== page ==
Prior to the trip, our students had prepared a number of posters about the use of water in our own region, from conservation and coastal management to tourism. Day four allowed them to present their work at the SUSSWATER conference at the Rørvik museum. This event was attended by local dignitaries, industry representatives, school children and the local Mayor. The students impressed with their detailed knowledge of our local water resource use and management and with their eye-catching posters. There were also several fascinating and engaging talks from local industry delegates ranging from the designing of electric boats and the effects of climate change in fishing to the recycling of plastic waste and coastal management in the region. The day finished with a fishing trip from a disused salmon farm. For some students this was their first time sea fishing and they were very successful, catching a range of cod, haddock and whiting.
The final day started with all students involved in a beach clean. After an hour of work they had filled a large number of sacks full of waste, mainly plastic – a great effort! In the afternoon a number of students went on a hike from the school up a 100m high mountain and gave them the opportunity to take some photos of the spectacular scenery with panoramic views of beaches, snow topped mountains and numerous fjords.
As well as academic and vocational aspects there was plenty of time for some fun and the students were keen to get involved in all the activities on offer; from playing football, table tennis and pool, to horse-riding and even clay pigeon shooting! The final icing on the cake was an unexpected viewing of the northern lights on the final evening which really topped off a great week and one both staff and students will never forget.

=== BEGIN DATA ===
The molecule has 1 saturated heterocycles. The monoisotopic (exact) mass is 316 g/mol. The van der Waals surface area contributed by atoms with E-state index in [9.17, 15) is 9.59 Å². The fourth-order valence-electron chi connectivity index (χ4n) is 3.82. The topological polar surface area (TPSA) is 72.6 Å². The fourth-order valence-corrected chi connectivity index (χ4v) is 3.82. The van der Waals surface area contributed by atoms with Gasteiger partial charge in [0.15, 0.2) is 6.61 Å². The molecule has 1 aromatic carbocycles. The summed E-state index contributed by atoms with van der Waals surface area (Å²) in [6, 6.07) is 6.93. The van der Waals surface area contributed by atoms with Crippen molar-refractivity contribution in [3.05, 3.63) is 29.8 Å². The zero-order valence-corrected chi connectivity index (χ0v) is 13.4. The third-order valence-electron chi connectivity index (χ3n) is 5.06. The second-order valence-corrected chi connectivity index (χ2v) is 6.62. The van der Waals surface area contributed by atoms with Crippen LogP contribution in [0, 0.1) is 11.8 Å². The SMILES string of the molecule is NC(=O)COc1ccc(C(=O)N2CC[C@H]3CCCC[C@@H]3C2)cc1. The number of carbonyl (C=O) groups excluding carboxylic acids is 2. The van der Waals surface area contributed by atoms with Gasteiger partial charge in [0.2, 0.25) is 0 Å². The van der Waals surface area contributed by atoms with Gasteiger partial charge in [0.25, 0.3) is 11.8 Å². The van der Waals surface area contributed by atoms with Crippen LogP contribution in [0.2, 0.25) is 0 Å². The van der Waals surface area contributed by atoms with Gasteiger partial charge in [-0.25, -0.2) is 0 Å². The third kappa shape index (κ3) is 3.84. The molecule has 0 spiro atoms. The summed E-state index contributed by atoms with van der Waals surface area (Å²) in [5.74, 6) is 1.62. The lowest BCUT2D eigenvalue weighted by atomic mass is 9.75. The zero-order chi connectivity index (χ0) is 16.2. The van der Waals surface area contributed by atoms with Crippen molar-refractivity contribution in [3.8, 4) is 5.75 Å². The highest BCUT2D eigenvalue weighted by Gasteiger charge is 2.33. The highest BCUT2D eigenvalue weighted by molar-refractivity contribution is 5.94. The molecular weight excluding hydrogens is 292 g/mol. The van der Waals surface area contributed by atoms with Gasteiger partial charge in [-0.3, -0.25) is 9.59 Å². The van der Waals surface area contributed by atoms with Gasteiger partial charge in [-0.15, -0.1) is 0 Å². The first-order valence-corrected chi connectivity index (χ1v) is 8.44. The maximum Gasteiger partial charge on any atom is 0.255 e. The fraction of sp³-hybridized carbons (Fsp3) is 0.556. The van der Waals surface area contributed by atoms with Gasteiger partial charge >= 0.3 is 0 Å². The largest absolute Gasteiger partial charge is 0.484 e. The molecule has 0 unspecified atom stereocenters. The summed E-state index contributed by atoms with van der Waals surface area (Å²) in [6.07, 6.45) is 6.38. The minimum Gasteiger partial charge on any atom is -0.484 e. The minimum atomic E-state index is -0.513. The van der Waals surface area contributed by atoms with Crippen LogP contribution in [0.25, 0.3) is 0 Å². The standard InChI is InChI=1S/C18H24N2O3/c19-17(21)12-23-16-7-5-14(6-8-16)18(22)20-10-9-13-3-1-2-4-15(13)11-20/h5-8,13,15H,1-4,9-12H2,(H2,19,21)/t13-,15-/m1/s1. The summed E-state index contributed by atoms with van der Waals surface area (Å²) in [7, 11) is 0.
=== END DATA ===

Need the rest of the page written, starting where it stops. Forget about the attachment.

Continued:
The students presented their imagery and videos captured from their time away to the other students who each had very unique experiences. The Curriculum Leadership Team also watched their presentations as well as the Principals of the College. All of those that went had very positive experiences.
Every student expressed how sincerely grateful they were for the opportunity that the College had provided them. The College is proud to provide students with fantastic, life-changing opportunities. To see the impact and the experience students are taking on their journeys through education and onto their career is uplifting for the College.
Further details about the project and information about the events and activities on the previous visits can be found at www.susswater.com. If you’re interested about studying at South Devon College, information about all courses can be found at sdcdev. Alternatively, you can email [email protected] or phone on 08000 380 123.